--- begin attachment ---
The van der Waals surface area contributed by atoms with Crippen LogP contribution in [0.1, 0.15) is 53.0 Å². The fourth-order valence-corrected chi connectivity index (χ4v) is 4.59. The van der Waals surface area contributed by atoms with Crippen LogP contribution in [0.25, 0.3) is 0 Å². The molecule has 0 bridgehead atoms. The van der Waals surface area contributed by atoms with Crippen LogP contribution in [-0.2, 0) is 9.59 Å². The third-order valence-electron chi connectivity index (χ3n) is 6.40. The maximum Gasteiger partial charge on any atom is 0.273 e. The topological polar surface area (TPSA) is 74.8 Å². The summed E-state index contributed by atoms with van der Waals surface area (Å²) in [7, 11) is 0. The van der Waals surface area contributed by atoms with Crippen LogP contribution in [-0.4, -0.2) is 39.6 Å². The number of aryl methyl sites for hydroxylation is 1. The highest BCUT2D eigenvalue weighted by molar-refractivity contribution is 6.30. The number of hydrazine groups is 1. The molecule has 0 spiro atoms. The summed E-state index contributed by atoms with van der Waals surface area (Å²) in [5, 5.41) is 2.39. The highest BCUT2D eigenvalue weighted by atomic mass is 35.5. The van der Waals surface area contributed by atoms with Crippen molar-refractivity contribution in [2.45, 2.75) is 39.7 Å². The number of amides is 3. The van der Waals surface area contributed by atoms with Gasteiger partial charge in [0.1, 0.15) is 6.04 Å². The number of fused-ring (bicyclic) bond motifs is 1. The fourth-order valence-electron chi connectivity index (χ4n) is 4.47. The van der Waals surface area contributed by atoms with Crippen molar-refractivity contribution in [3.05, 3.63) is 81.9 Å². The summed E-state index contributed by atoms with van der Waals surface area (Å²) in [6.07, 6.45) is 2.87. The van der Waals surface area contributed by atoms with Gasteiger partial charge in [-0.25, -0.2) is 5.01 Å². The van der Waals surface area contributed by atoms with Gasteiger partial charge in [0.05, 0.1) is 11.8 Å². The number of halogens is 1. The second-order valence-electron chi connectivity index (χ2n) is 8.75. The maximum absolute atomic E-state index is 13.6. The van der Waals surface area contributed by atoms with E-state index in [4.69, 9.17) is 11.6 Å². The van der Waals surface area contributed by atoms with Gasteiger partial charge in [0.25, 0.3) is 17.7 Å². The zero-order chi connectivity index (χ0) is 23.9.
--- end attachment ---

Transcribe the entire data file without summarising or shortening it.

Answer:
The van der Waals surface area contributed by atoms with Crippen LogP contribution in [0.1, 0.15) is 53.0 Å². The fourth-order valence-corrected chi connectivity index (χ4v) is 4.59. The van der Waals surface area contributed by atoms with Crippen LogP contribution in [0.25, 0.3) is 0 Å². The molecule has 0 bridgehead atoms. The van der Waals surface area contributed by atoms with Crippen LogP contribution in [-0.2, 0) is 9.59 Å². The third-order valence-electron chi connectivity index (χ3n) is 6.40. The maximum Gasteiger partial charge on any atom is 0.273 e. The topological polar surface area (TPSA) is 74.8 Å². The summed E-state index contributed by atoms with van der Waals surface area (Å²) in [7, 11) is 0. The van der Waals surface area contributed by atoms with Crippen LogP contribution in [-0.4, -0.2) is 39.6 Å². The number of aryl methyl sites for hydroxylation is 1. The highest BCUT2D eigenvalue weighted by molar-refractivity contribution is 6.30. The number of hydrazine groups is 1. The molecule has 0 spiro atoms. The summed E-state index contributed by atoms with van der Waals surface area (Å²) in [5, 5.41) is 2.39. The highest BCUT2D eigenvalue weighted by atomic mass is 35.5. The van der Waals surface area contributed by atoms with Crippen molar-refractivity contribution in [2.45, 2.75) is 39.7 Å². The number of amides is 3. The van der Waals surface area contributed by atoms with Gasteiger partial charge in [0.1, 0.15) is 6.04 Å². The number of fused-ring (bicyclic) bond motifs is 1. The fourth-order valence-electron chi connectivity index (χ4n) is 4.47. The van der Waals surface area contributed by atoms with Crippen molar-refractivity contribution in [3.05, 3.63) is 81.9 Å². The summed E-state index contributed by atoms with van der Waals surface area (Å²) in [6.07, 6.45) is 2.87. The van der Waals surface area contributed by atoms with Gasteiger partial charge in [-0.25, -0.2) is 5.01 Å². The van der Waals surface area contributed by atoms with Gasteiger partial charge in [0.05, 0.1) is 11.8 Å². The number of halogens is 1. The second-order valence-electron chi connectivity index (χ2n) is 8.75. The maximum absolute atomic E-state index is 13.6. The van der Waals surface area contributed by atoms with E-state index in [4.69, 9.17) is 11.6 Å². The van der Waals surface area contributed by atoms with Gasteiger partial charge in [0.25, 0.3) is 17.7 Å². The zero-order chi connectivity index (χ0) is 23.9.